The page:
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From Eels to Eyeglasses – Exploring Japan’s Crypto Pay Revolution

  • Pro-tech legislation has persuaded big retailers to join the crypto revolution.
  • Now you can find even a crypto-keen vegan ramen eatery.
From Eels to Eyeglasses – Exploring Japan’s Crypto Pay Revolution 101
Source: iStock/visualspace

Although many Japanese are happy to propagate Western stereotypes that cast the country as a futuristic, neon-lit tech wonderland, bustling with IT-proficient techno-nerds, the secrets of Japan’s tech success are actually grounded in the unglamorous world of government policy.

In the postwar period, successive governments targeted growth industries in niche tech sectors. As well as actively fostering what have since become Japan’s tech conglomerates, the government has sought to create and fine-tune pro-tech legislation.

So, when the government last year took its biggest step yet toward ensuring a cryptocurrency-compatible future, amending its banking law and introducing the Virtual Currency Act, the move represented the continuation of a policy that dates back to the late 1940s.

Many smaller Japanese retailers had been accepting Bitcoin and altcoins for years beforehand, but last year’s legislation has persuaded some of the country’s biggest retailers to join the revolution.

Electric Dreams

The decision by electronics chain BIC Camera to allow crypto pay at all of its stores, and those of its affiliates, was arguably the biggest leap yet for crypto pay in Japan.

The initial decision came just three months after the government’s crypto legislation. And BIC seems genuinely taken aback by its customers’ thirst for crypto pay. The retailer had chosen to run pilots at stores that have a lot of Chinese customers – but was stunned to find that most of its crypto-paying customers are in fact Japanese.

Not to be outdone is BIC rival and fellow electronics vendor Yamada Denki, which said it would begin accepting bitcoin and other cryptocurrencies at two Tokyo flagships beginning January 27 this year, before beginning a nationwide rollout.

In fact, it is getting hard to find electronics retailers in Japan that do not take crypto. Gaming specialist Ark PC not only accepts Monacoin – it even gave away free limited edition Monacoin-themed memorabilia to customers settling their bills in the manga-motif currency earlier this year.

Other major franchises now accepting crypto payment include the likes of optician Megane Super and nationwide branches of the Tomiyoshi Music School.

If the likes of tech giant Fujitsu and commerce mammoth UFJ Mitsubishi have their way, crypto pay could become the norm in Japanese retail. The former is working on a pilot scheme with Japan’s biggest convenience store brand, FamilyMart, which incorporates blockchain-verified payments and QR code usage, basically paving the way for unmanned crypto pay.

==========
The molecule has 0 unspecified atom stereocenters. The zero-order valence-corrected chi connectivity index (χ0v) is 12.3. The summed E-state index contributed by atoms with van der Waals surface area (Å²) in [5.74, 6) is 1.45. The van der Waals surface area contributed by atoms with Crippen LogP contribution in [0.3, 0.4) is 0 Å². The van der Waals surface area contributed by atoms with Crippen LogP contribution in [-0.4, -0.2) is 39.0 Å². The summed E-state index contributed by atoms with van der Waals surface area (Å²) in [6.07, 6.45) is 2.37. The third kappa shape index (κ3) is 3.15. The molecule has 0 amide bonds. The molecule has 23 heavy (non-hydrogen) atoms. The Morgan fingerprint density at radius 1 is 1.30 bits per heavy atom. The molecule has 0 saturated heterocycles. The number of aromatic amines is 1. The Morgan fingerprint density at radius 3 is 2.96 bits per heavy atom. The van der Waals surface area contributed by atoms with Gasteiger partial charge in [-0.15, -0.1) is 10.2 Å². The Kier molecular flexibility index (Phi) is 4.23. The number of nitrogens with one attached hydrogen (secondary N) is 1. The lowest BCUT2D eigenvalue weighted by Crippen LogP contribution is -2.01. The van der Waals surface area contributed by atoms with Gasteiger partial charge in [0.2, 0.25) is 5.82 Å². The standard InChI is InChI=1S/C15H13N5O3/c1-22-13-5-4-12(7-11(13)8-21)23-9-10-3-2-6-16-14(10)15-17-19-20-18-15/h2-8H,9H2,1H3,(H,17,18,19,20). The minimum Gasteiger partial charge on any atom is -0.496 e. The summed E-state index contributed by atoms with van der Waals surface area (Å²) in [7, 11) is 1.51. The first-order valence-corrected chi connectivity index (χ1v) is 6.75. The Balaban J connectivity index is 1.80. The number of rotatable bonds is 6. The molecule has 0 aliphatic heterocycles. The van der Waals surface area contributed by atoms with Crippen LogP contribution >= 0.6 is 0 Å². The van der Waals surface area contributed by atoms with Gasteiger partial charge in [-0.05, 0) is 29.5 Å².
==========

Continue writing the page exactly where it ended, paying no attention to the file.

UFJ Mitsubishi, meanwhile, has issued its own digital MUFG coin currency – as well as an automated convenience store in which employees can spend their MUFG coin tokens.

‘Mom-and-Pop’ Movement

Mainstream acceptance may be on its way, but crypto pay is still very much a grassroots movement in Japan. Businesses Americans call ‘mom and pop’ outfits exhibit the most willingness to accept cryptocurrencies.

Early last month, a popular Japanese travel site reported that the owner of a traditional eel restaurant in the Saitama Prefecture claims to be the first business-owner in the country to have accepted a Ripple (XRP) payment.

Most of these mom and pop establishments are passionate about their decisions to accept crypto – they will gladly talk your ear off about the subject, and their “Bitcoin Accepted Here” signs adorn their shop windows like badges of honor.

Take a walk around Japan’s most happening urban food and nightlife areas and you will find plenty of businesses advertising their acceptance of Bitcoin and altcoins. In Osaka, for example, you will have no trouble finding crypto-friendly eateries and bars – as well as a novel new crypto theme bar whose waiters are all named after cryptocurrencies.

There is a crypto-keen vegan ramen eatery in historic Kyoto, and a 40-year-old Chinese restaurant in provincial Gunma Prefecture that serves free sodas to customers paying in crypto. An Italian restaurant in Utsunomiya is so keen on crypto pay, it will even set you up with a free Bitcoin wallet.

If you live in the Yamagata Prefecture, you can pay crypto for that ubiquitous Japanese staple – rice – with farmers in the region prepared to trade Bitcoin for sacks of produce. A scalp-care center in Hokkaido even claims to provide balding folk with a full head of hair in exchange for a fistful of crypto.

And just as is the case in nearby South Korea, beauticians represent another set of small Japanese businesses eager to get in on crypto pay. A recent deal with an exchange bitFlyer saw Shonan Beauty Clinic chain, Japan’s largest network of cosmetic surgery, dermatology, acupuncture and dentistry clinics, agree to accept crypto pay using the exchange’s platforms.

Crypto still has a long way to go in Japan, and the Mt Gox affair and the Coincheck hack have cast long shadows. But if you are looking for inventive – and often quirky – ways to spend your hard-earned tokens, Japan can provide plenty.

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